DEATH BY HANGING
after Nagisa Ōshima*
I didn’t die
when I was supposed to. My bones
slipped from their ropes, dreamed
their way back under the ash
of the pear trees on the school-
yard roof where the first sin
occurred. Should I feel shame?
Should I remember my crime? Come
morning, last night’s notions of return
are absurd. Extant somewhere outside
of physical space—not knowing where you are
in the empire, not knowing where you are
in the body—I know the only thing a human
should be scared of is living
where they’re not supposed to. Although my feet swung
below the trapdoor, although I almost fainted
from my painful heart. I want to tell you:
a poem decolonizes nothing.
There are four walls to a prison.
There are two borders to a country.
Still. You cannot run away from your body.
A body cannot run away from the consciousness
that has settled in like the strangled embrace of a mother.
Here, there is no way to exit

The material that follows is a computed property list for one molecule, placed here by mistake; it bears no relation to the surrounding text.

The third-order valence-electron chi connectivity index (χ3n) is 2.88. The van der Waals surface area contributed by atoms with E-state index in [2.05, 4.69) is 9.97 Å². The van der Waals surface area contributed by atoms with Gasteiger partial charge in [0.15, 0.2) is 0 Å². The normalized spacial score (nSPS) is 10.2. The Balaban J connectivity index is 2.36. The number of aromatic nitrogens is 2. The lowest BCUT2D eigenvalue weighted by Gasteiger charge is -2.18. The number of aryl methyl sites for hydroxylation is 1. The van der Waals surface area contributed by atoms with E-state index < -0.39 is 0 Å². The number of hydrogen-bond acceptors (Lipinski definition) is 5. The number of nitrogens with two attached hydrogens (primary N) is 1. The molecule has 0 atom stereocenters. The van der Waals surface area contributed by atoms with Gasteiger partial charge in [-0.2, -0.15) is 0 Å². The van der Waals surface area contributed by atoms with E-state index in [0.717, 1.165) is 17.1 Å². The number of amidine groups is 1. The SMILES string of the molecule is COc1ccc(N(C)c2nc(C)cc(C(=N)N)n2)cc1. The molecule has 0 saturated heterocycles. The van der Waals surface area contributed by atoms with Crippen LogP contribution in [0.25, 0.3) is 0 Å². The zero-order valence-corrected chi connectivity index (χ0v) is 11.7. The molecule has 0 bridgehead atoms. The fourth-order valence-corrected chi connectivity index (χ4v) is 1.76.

without stripping naked. Shot of
the river, like a woman’s waist. How many
have died? How far apart should the fake bones
be? Don’t show anything on the ground
that might be alive! I heard there was a human
market. Translation: the viewer knows now
the magnitude of what is lost by what is
not shown (the academic says).
This way, is the violence really remembered?
Pulling red from red like water spinning
at the bottom of a dyed bowl. The body
of war reanimates on the museum display.
Meaning: let’s put it somewhere the people
Emily Liu is a student from the Chicago area. Their most recent poems appear or are forthcoming in Tinderbox Poetry Journal, Feral, and The Phoenix, and their work has received recognition from the International Hippocrates Young Poets Prize, Pfeiffer University, Poetry Society, and Scholastic Art & Writing Awards, among others.